Subscribe / Unsubscribe Enewsletters | Login | Register

Pencil Banner

10 for 10: 10 things we'd like to see in OS X 10.10

Dan Moren | June 2, 2014
It's the year of tens: OS X 10.10's unveiling is likely on tap for Apple's Worldwide Developers Conference keynote next week. As we hit 30 years of the Mac OS (and 13 years of OS X), Apple's desktop OS has become a mature piece of software: the slow-and-steady tortoise to the excitable hare of iOS.

It's the year of tens: OS X 10.10's unveiling is likely on tap for Apple's Worldwide Developers Conference keynote next week. As we hit 30 years of the Mac OS (and 13 years of OS X), Apple's desktop OS has become a mature piece of software: the slow-and-steady tortoise to the excitable hare of iOS.

Of course, that's not to say there isn't plenty of opportunity left to improve the venerable operating system. As the OS kicks off its fourth decade — and in keeping with the tens' theme of this year's update — we've assembled ten areas where OS X could use some sprucing up, all in the service of keeping the Mac chugging along well into its forties and beyond.

Listen up, Siri

Maybe we've just been watching too much Star Trek, but even after lo, these many years, we're still waiting to give directions to our Mac with our voice alone. Yes, the Mac OS has long had a limited capability for voice commands, but with Siri on all our iOS devices these days, we long for the ability to ask our computer a question and have it respond in kind. (Apple could even borrow a cue from its older Speakable Items technology — as well as what Google's doing these days — and have Siri respond only when addressed by name.)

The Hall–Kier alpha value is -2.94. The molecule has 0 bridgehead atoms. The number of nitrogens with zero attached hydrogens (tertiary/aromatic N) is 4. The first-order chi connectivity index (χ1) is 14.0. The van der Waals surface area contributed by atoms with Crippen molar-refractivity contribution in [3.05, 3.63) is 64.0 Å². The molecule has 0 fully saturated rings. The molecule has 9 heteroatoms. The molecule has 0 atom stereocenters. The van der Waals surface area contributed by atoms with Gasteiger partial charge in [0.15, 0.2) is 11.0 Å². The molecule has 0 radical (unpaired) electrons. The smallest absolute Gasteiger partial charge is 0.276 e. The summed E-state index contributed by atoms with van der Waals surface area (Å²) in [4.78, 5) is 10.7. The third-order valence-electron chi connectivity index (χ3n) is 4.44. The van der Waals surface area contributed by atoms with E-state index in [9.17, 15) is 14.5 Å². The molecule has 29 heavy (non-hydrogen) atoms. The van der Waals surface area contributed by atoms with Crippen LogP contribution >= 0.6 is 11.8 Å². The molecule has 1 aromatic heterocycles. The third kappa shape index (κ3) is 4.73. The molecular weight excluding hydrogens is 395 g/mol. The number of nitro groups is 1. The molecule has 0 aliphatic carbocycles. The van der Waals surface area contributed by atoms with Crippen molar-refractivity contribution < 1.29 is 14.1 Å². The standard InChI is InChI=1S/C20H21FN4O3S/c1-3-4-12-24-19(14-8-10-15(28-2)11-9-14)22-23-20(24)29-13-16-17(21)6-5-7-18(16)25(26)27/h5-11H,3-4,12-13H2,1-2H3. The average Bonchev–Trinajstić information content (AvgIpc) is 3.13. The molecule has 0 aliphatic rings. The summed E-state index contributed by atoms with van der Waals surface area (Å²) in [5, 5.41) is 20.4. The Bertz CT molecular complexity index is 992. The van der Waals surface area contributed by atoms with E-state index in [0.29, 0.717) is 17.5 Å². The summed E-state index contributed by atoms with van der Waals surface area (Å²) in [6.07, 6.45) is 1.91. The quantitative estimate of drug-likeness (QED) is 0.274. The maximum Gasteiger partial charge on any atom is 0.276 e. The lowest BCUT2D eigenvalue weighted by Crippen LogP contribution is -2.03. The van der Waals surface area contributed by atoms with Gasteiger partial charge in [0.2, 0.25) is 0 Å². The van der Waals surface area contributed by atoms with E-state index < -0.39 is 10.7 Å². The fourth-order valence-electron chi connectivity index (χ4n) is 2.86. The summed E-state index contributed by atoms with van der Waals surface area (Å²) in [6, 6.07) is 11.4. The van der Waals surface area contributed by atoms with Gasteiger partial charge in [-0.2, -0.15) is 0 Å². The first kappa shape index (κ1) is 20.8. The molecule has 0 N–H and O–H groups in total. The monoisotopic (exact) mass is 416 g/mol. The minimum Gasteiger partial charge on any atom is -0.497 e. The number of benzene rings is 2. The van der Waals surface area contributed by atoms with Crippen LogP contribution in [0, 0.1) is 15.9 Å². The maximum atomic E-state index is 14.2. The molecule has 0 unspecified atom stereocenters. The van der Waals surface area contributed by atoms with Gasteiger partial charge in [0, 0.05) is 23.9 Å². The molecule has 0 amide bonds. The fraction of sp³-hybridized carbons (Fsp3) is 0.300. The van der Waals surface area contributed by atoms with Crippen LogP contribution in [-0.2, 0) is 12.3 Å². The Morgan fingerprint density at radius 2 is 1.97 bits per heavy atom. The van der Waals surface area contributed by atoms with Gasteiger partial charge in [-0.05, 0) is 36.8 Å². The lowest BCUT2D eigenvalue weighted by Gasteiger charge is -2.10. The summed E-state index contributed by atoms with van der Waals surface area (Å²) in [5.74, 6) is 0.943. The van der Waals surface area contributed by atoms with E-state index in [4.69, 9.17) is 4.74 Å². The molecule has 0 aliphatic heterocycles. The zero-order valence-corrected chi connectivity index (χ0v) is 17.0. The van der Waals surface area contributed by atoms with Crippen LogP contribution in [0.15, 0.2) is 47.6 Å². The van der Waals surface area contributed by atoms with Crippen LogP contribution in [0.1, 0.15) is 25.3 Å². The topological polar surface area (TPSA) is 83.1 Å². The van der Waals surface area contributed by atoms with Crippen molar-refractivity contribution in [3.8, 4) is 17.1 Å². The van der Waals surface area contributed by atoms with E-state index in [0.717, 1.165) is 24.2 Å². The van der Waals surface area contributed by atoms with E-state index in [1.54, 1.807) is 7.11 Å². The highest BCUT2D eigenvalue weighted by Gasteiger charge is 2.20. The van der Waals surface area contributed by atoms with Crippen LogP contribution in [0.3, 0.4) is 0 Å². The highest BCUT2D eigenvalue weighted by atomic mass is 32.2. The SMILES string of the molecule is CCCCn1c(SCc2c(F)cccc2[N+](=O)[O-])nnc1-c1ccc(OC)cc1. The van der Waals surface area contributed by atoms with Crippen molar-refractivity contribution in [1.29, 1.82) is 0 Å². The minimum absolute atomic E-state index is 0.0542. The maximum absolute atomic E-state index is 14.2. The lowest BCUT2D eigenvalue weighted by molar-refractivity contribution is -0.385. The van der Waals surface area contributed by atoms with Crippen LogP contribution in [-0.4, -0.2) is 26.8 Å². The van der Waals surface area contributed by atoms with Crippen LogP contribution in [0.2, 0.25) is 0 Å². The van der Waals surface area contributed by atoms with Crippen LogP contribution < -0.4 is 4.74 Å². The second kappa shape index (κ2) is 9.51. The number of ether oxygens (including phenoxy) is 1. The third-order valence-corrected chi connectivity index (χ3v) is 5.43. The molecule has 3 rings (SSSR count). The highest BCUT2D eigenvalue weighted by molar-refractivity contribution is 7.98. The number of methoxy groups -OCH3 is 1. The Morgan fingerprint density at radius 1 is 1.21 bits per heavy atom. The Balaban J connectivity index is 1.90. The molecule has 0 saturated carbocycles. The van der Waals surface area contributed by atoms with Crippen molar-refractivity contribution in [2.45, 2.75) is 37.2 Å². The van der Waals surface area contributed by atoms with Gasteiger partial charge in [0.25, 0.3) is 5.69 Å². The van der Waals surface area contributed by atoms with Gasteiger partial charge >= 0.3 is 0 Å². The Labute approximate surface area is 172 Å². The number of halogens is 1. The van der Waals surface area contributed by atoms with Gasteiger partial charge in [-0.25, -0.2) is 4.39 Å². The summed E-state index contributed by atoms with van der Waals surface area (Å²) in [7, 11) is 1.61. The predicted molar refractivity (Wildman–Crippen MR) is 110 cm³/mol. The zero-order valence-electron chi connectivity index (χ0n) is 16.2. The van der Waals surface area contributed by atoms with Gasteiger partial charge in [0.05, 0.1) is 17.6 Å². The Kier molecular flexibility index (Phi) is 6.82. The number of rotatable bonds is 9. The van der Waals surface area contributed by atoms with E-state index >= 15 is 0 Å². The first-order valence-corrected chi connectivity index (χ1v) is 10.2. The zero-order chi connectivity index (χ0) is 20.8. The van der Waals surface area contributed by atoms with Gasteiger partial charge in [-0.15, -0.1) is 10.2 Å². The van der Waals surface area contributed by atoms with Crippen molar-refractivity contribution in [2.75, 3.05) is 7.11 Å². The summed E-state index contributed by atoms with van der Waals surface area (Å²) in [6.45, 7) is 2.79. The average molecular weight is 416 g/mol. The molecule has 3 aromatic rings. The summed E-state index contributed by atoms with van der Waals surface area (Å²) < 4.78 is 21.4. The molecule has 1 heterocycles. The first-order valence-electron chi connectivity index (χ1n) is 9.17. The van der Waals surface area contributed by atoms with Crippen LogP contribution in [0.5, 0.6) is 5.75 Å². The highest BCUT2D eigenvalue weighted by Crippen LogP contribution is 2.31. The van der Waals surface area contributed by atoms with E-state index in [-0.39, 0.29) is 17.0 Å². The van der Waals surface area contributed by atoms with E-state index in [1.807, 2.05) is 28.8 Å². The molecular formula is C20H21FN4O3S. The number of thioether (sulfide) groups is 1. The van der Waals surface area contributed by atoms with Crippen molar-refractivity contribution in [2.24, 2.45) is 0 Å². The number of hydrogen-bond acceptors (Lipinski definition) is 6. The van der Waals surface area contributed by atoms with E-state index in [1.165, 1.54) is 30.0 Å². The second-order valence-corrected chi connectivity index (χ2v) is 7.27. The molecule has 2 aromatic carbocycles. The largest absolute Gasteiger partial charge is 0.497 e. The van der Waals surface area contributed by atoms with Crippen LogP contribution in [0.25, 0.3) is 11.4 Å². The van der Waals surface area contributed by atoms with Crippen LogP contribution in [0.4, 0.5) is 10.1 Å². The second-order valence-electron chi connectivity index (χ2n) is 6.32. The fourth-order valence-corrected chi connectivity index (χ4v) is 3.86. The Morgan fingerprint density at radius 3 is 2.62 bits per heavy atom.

Imagine if your Mac would understand your request to play that new album you bought without you having to look up from whatever you're working on. Or give you a weather report when you wonder aloud if you'll need umbrella later today. Now that's the future we're interested in.

Dropped connection

AirDrop is a technology that's always been rife with promise. Easily exchanging files over the air, without having to know the other person's email address or phone number, or making sure they're using the same file-transfer app as you? Sounds like the kind of magical, transparent technology where Apple excels. Unfortunately, even though we have features going by the name AirDrop on both iOS and OS X, they seem to be stuck at an impasse, unable to communicate with each other.

Instead of being able to quickly drop a photo from our iPhone onto our Mac, we're forced to use workarounds involving printing, third party apps for Photo Stream, or the old tried-and-true tactic of email. It's a silly omission, and one that we hope Apple will fix with OS X 10.10 and iOS 8. And while they're at it, options to speed up the process by letting us remember trusted devices (like our own) and having an always-on option would greatly increase its utility as well. 

 

1  2  3  4  Next Page 

Sign up for CIO Asia eNewsletters.